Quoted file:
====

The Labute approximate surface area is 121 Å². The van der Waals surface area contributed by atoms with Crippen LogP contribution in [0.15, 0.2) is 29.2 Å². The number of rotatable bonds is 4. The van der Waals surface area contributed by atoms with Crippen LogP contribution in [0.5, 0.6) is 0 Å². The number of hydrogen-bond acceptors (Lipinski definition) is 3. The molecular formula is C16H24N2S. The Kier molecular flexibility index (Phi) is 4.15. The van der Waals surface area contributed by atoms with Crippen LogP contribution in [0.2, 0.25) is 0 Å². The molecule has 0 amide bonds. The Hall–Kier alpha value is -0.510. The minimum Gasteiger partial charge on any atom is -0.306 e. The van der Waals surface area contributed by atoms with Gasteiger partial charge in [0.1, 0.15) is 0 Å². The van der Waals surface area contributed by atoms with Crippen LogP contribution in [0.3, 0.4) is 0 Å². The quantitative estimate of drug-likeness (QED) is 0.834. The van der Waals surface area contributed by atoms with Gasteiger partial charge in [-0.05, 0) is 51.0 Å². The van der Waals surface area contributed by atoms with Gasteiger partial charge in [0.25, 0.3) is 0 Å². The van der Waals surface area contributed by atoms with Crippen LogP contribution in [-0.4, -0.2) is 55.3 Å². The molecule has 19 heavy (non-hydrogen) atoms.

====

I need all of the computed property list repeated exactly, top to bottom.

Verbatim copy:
The Labute approximate surface area is 121 Å². The van der Waals surface area contributed by atoms with Crippen LogP contribution in [0.15, 0.2) is 29.2 Å². The number of rotatable bonds is 4. The van der Waals surface area contributed by atoms with Crippen LogP contribution in [0.5, 0.6) is 0 Å². The number of hydrogen-bond acceptors (Lipinski definition) is 3. The molecular formula is C16H24N2S. The Kier molecular flexibility index (Phi) is 4.15. The van der Waals surface area contributed by atoms with Crippen LogP contribution in [0.2, 0.25) is 0 Å². The molecule has 0 amide bonds. The Hall–Kier alpha value is -0.510. The minimum Gasteiger partial charge on any atom is -0.306 e. The van der Waals surface area contributed by atoms with Gasteiger partial charge in [0.1, 0.15) is 0 Å². The van der Waals surface area contributed by atoms with Crippen LogP contribution in [0.3, 0.4) is 0 Å². The quantitative estimate of drug-likeness (QED) is 0.834. The van der Waals surface area contributed by atoms with Gasteiger partial charge in [-0.05, 0) is 51.0 Å². The van der Waals surface area contributed by atoms with Gasteiger partial charge in [0.25, 0.3) is 0 Å². The van der Waals surface area contributed by atoms with Crippen LogP contribution in [-0.4, -0.2) is 55.3 Å². The molecule has 19 heavy (non-hydrogen) atoms.